During the journey to achieve a goal, one can encounter numerous challenges. Support and guidance from an experienced person can be invaluable to navigate through these personal and professional endeavors. This experienced person has a solid understanding of how to identify and strengthen any weaknesses holding you back from achieving a goal. As Isaac Newton noted, “If I have seen further than others, it is by standing upon the shoulders of giants.”
Understanding what to expect when interacting with experienced people helps ensure desired results. Generally, these interactions fall into three categories: mentor, coach, and advisor. Researchers have developed common definitions to know how and when to engage each. The following provides an overview of each type of interactive relationship.
Mentorship is the most encompassing relationship. Mentors serve as a role model for the mentee, who personally admires and wants to emulate the mentor. A mentor does not have to be experienced in a specific area, yet helps in the overall professional and personal development of a mentee. Mentors generally serve as a source of inspiration and feel fulfilled by providing insights and lessons learned. Common definitions of mentors are:
The term “coach” is most commonly used in sports, but the concept includes management, public speaking, career development, and more. Coaches offer guidance, skill-building, and perspectives grounded in decades of experience. Unlike mentors, coaches do not usually serve as role models. Their relationship with an individual or business is highly formalized and coaches are typically viewed in a similar light as fee-for-service consultants. Coaches train the person/team in a certain area because the goal is to facilitate learning and results. A couple of definitions are:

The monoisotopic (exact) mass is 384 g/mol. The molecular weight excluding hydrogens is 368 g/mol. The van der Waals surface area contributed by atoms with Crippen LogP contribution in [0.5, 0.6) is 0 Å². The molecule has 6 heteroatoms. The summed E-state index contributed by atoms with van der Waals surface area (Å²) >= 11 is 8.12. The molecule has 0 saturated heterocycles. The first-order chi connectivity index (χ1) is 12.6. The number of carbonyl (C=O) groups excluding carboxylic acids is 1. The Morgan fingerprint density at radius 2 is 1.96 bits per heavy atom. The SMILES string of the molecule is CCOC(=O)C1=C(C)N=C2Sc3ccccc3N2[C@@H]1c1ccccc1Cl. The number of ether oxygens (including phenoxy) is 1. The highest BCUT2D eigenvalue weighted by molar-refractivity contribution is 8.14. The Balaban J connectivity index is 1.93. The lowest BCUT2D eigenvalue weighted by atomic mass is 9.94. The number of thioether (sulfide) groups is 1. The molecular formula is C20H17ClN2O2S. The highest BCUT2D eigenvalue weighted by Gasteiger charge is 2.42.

- “The support that helps the person to develop and acquire necessary skills.”
- “Aimed at bringing out the potential of individuals through deliberate intervention activities to develop and achieve speciﬁed goals for the individual.”
The role of an advisor can be similar to a mentor, but this relationship is more formal and shorter term. One does not need to admire or try to emulate the advisor. Advisors provide value to the person or team by giving feedback on specific questions. The scope of advising is limited to resolving specific issues. Definitions are:
- “A person who provides time, expertise, and connections to the individual. Usually, there is a form of payment in terms of equity or cash.”
- “Someone who can help an individual shape their business in the short to medium term.”
These definitions apply to entrepreneurs and startups that need various types of support at different stages of development. The entrepreneurial journey can get challenging and outside assistance can help along the way. The subsequent sections discuss the use of mentors, coaches, and advisors in this context, providing clear distinctions between each.